Monthly Archives: July 2016

Trust Issues

A while ago I was wondering about who you could trust to work in a modern equivalent of the Manhattan project. Thinking about it again, one problem is that people, if for example you consider the typical recent Ivy League … Continue reading

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The Poop Gap

There’s a new article out in Science tracing the splits in gut flora. It looks as if the gut bacteria in chimpanzees split with those in humans 5.3 million years: doesn’t quite match our genetic estimates based on Human/chimp autosomal … Continue reading

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Still Italian

In the early days of the empire, Rome was big, probably around 1 million. There were some number of Jews (thousands at least, perhaps as many as 40,000 by some estimates, although that’s probably high). There were also other foreigners … Continue reading

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Even more on Ashkenazi ancestry

There’s yet another paper out on Ashkenazi ancestry. It’s clear that this problem is a bit tricky, because the ancestral groups are not as different as one would like – this makes distinguishing the origins of chromosomal segments more difficult. … Continue reading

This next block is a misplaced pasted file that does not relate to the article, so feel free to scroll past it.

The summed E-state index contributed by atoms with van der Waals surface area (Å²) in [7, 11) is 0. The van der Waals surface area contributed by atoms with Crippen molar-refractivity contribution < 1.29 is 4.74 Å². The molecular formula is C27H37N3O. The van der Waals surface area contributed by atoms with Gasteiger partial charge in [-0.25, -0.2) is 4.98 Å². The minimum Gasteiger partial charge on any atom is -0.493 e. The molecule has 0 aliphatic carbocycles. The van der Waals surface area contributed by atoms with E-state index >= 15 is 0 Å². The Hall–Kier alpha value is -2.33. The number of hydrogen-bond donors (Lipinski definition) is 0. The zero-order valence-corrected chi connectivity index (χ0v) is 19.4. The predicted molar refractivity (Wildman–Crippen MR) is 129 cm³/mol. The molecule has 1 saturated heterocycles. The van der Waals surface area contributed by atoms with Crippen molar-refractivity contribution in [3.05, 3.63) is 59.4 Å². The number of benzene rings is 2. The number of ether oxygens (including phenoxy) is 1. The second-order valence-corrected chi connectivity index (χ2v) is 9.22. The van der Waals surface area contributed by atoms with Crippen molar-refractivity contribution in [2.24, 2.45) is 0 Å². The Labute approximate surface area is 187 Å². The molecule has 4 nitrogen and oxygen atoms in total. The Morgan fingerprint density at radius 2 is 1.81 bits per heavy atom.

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Between the lines

Sometimes when reading a piece in a paper or magazine, I get the impression that the reporter is not necessarily 100% on board with the official editorial position, particularly when it is ripely insane, as is so often the case … Continue reading

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Building momentum

Recent work indicates that there were high levels of genetic differentiation between the early farmers in the Levant, Anatolia, and western Iran. What this means that is that before the Holocene, they didn’t mix very much – probably less than … Continue reading

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Our Dumb World

As far as average IQ scores go, this is what the world looks like. But there are two relevant tests: the Stanford-Binet, and life itself. If a country scored low on IQ but at the same time led the world … Continue reading

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